Interview between host Bryan Toepfer, AIA, NCARB, CAPM and author Philip Plowright
Architecture can seem complicated, mysterious or even ill-defined, especially to a student being introduced to architectural ideas for the first time. One way to approach architecture is simply as the design of human environments. When we consider architecture in this way, there is a good place to start – ourselves. Our engagement in our environment has shaped the way we think which we, in turn, use to then shape that environment. It is from this foundation that we produce meaning, make sense of our surroundings, structure relationships and even frame more complex and abstract ideas. This is the start of architectural design.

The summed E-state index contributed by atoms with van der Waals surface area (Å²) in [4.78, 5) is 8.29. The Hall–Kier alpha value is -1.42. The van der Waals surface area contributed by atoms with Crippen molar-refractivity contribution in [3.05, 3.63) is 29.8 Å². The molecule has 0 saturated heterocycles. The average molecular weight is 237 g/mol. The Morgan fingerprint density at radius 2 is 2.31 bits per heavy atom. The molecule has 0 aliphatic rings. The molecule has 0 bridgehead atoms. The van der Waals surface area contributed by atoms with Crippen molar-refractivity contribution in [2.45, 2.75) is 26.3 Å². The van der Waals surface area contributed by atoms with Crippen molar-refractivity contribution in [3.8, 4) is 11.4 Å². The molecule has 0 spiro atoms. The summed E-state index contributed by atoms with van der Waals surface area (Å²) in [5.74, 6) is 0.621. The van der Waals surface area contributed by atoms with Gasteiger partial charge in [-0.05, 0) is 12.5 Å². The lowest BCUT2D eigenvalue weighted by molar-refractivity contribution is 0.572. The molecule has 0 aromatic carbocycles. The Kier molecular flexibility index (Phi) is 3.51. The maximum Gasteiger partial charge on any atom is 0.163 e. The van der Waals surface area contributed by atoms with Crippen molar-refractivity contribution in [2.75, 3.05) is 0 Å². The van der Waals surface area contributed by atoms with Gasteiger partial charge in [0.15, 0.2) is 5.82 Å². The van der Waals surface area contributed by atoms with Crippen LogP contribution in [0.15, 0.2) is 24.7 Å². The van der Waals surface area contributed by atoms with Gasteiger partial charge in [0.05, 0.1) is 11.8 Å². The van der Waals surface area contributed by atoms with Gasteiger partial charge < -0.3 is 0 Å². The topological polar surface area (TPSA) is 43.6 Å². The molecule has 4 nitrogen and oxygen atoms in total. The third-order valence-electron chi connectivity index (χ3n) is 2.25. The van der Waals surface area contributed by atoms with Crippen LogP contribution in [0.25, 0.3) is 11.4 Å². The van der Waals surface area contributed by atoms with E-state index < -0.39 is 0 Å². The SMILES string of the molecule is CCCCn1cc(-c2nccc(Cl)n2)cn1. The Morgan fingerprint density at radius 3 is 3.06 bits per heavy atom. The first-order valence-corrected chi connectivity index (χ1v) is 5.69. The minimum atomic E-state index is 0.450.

Making Architecture Through Being Human is a reference book that presents 51 concepts, notions, ideas and actions that are fundamental to human thinking and how we interpret the environment around us. The book focuses on the application of these ideas by architectural designers to produce meaningful spaces that make sense to people. Each idea is isolated for clarity in the manner of a dictionary with short and concise definitions, examples and illustrations. They are organized in five sections of increasing complexity or changing focus. While many of the entries might be familiar to the reader, they are presented here as instances of a larger system of human thinking rather than simply graphic or formal principles. The cognitive approach to these design ideas allows a designer to understand the greater context and application when aligned with their own purpose or intentions.
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